Snow blowers represent a significant investment for the typical homeowner, but they also provide much easier relief from significant winter storms. To ensure that this valuable piece of winter equipment stays in peak condition for every winter storm of the season, homeowners need to make sure that they’re properly performing suggested maintenance procedures and adjustments as necessary. From lubrication of critical joints to engine and tire pressure checks, there are quite a few things to know before firing up the snow blower and dealing with nature’s latest wintry mess.
Work Safely: A Reminder Before Performing Maintenance
Equipment maintenance can be just as dangerous as actually using the snow blower if certain safety procedures aren’t followed. Before getting started with this list of tasks, make sure that the snow blower has cooled off from any recent operation. A hot engine can cause burns, ignite fuel, and make life generally unpleasant for equipment owners during maintenance tasks. To further ensure safety, make sure to disconnect the spark plug wire and wear protective gloves when working around the auger blades. With these precautions taken, maintenance can proceed without incident.
The Overview: A Guide to Regular Snow Blower Maintenance
Though the 524 snow blower doesn’t come with a traditional maintenance schedule, it’s still possible to divide maintenance requirements into two categories. The first category includes maintenance procedures that must be done before each use. Maintenance tasks in this category include checking fuel and oil levels, checking the condition of the snow blower’s auger, and checking for damage to the shave plate and skid shoes. The second category, consisting of things like lubrication and small adjustments, is also important. These tasks are typically performed less often, typically at the beginning of the winter and immediately prior to off-season storage.
Sheer Pins: A Seasonal and Situational Concern
For the most part, sheer pins will not cause many maintenance issues. Operators should only check the sheer pins if the snow blower’s auger strikes a large rock or some other foreign object. In this case, the sheer pins may become damaged and will likely require immediate replacement with OEM parts. If the snow blower doesn’t come into contact with a large, foreign object during operation, the sheer pins should at least be checked at the beginning and end of each winter season.
The Engine: What Operators Need to Know
The snow blower’s engine requires at least a little bit of attention prior to each outing. First and foremost, it’s important to check the engine’s fuel level. Ideally, the fuel tank should be topped off each time before the snow blower is used. The fuel should also be drained at the end of each winter, rather than stored in the equipment or mixed with fuel stabilizer.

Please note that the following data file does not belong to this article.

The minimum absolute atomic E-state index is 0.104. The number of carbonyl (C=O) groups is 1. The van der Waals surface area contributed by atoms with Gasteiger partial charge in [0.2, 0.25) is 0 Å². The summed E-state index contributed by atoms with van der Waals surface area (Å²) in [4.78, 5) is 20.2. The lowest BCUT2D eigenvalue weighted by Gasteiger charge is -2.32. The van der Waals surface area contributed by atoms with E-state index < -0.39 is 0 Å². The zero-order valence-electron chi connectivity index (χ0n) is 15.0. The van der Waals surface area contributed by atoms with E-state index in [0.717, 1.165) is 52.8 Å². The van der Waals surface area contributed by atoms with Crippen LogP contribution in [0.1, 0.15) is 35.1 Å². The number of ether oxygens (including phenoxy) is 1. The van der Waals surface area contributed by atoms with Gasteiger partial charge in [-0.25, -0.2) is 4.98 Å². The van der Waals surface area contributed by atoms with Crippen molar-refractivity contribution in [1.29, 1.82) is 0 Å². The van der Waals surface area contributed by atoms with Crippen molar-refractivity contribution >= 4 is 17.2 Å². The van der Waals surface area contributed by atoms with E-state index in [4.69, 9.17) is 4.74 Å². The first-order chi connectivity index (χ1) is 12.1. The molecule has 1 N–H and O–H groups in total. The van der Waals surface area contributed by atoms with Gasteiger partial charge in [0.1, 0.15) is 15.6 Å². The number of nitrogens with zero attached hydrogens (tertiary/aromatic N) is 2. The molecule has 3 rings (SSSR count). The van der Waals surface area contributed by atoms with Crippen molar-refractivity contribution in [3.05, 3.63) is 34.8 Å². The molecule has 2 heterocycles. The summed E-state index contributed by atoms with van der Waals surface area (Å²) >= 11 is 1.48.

In addition to checking fuel levels, operators should also make sure that oil registers at the proper fill mark on the dipstick. If not, add a bit of extra oil until a sufficient amount is present. Operators should refer to the engine’s instruction manual when it comes to scheduling and performing oil changes throughout the winter.
Tire Pressure: A Required Pre-Operation Check
Cold temperatures throughout the winter can cause tire pressure to fluctuate pretty significantly. The snow blower works best when tire pressure is uniform between all wheels. Refer to the tire manufacturer’s included instructions to determine the proper tire pressure for the 524 snow blower. Make sure to check tire pressure before each use, adding air as needed to ensure safer and easier operation.
Checking the Shave Plate and Skid Shoes
Because the shave plate and skid shoes make direct contact with the ground when clearing snow, they can easily become too worn to clear snow away properly. If the skid shoes show signs of cracking and excessive wear, or if they have a very high ground clearance that will render them ineffective during snow clearing, replacement or adjustment will be required.
Luckily, Cub Cadet’s shave plates and skid shoes are designed to rotate 180 degrees when one side wears down. Rather than executing a full replacement, equipment owners can simply remove the part, rotate it as required, and then secure it to the equipment for like-new utility. If both sides have already been used and worn down, full replacement with an OEM part will be necessary.
Rust is the enemy of all power equipment tools, including snow blowers. The best way to guard against damaging corrosion is to regularly lubricate the parts that are most likely to succumb it. Start by removing the wheels at least once each season so that the axles can be lubricated with a mild grease lubricant. The same lubricant should be applied at least once per season to the sheer pins and bolts in both the auger shaft and gear shaft.
There are four key components that must be adjusted on a seasonal basis to ensure sound operation and long-term comfort during snow blower use. These four components are the snow blower’s shift cable, drive control, auger control, and skid shoes. Extensive instructions for each adjustment can be found in the instruction manual that ships with the snow blower.
CubParts.com Has the OEM Parts Needed for Regular Maintenance
Whether it’s regular maintenance or seasonal repairs, CubParts.com has a full lineup of OEM parts that will restore the snow blower to like-new condition. CubParts.com offers only OEM replacements, manufactured according to Cub Cadet’s stringent quality controls and standards. An online search tool, which filters parts by engine manufacturer, snow blower model number and official part number, makes it easy to find a perfectly compatible replacement for any Cub Cadet model on the market.